For, for this cause pay you tribute also
To show that we are subject to the higher powers, and as a proof and evidence of our subjection to them, we do and ought to pay tribute to them, to support them in their office and dignity; and this is done not for fear of trouble, of distress on goods and estate, or imprisonment of person, but for conscience sake: payment of taxes is not a mere matter of prudence, and done to avoid dangerous consequence, but is and ought to be a case of conscience; whatever is anyone's due, and of right belongs to him, conscience dictates it ought to be paid him; as therefore it tells a man, that whatever is God's should be rendered to him, so whatever is Caesar's, should be given him; and indeed to do otherwise, to refuse to pay tribute, or by any fraudulent means to deprive the civil magistrate of his due, is not only to do an injury to him, but to the whole body politic, which has a greater concern therein than he himself; and such a person forfeits all right and claim to his protection:
for they are God's ministers.
This is another reason why tribute should be paid them, not only to testify subjection to them, and keep conscience clear, but because they are called unto, and put into this high office by God; for promotion to such honour and high places comes not from east, west, north, or south; but is by the providence of God, who puts down, and sets up at pleasure; they are his vicegerents, they act under him, are in his stead, and represent his majesty; and therefore, in some sort, what is done to them is done to him:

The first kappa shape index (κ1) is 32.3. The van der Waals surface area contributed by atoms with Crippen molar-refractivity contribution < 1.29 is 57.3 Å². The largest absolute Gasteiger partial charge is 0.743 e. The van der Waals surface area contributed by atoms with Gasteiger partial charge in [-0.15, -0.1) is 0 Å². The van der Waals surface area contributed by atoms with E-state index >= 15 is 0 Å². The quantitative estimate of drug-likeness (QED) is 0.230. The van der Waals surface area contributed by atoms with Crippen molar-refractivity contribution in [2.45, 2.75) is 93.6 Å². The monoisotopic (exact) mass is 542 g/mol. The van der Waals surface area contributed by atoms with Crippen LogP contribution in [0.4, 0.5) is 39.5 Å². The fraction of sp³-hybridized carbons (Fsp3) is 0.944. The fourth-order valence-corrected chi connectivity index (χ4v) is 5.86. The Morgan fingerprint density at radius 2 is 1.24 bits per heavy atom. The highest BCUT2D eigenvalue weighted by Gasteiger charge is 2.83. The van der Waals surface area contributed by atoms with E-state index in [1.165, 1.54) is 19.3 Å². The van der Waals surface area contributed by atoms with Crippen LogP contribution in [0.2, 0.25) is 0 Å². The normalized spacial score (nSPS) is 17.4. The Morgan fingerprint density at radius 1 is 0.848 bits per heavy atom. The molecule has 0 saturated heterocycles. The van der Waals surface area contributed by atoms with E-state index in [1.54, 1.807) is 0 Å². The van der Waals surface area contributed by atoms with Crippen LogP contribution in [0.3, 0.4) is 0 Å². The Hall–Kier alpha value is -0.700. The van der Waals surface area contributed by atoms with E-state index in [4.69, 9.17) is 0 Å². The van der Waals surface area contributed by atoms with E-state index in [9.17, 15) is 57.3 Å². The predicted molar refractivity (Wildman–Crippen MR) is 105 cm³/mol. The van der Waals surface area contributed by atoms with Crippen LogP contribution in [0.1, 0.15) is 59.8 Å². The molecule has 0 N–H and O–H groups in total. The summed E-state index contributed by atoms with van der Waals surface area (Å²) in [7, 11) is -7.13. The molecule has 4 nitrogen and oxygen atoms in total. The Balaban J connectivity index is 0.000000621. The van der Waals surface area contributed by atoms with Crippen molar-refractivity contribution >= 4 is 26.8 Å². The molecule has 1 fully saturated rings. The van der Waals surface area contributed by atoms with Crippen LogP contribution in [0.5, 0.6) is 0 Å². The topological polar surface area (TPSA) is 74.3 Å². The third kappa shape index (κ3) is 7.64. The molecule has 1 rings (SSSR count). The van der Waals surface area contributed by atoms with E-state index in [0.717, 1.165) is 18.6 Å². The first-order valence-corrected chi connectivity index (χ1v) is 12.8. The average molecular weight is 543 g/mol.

attending continually upon this very thing;
not of laying, collecting, and receiving tribute, but of service and ministry under God, for the welfare of their subjects; for rightly to administer the office of magistracy requires great pains, care, diligence, and assiduity; and as great wisdom and thoughtfulness in making laws for the good of the body, so a diligent constant concern to put them in execution, to secure the lives of subjects from cut throats and murderers, and their properties and estates from thieves and robbers; and they are not only obliged diligently to attend to such service at home, but to keep a good lookout abroad, and penetrate into, and watch the designs of foreign enemies, to defend from their invasions, and fight for their country; that the inhabitants thereof may live peaceable and quiet lives, enjoying their respective rights and privileges; and since therefore civil government is a business of so much care, and since our rulers are so solicitous, and constantly concerned for our good, and which cannot be done without great expense, as well as diligence, we ought cheerfully to pay tribute to them.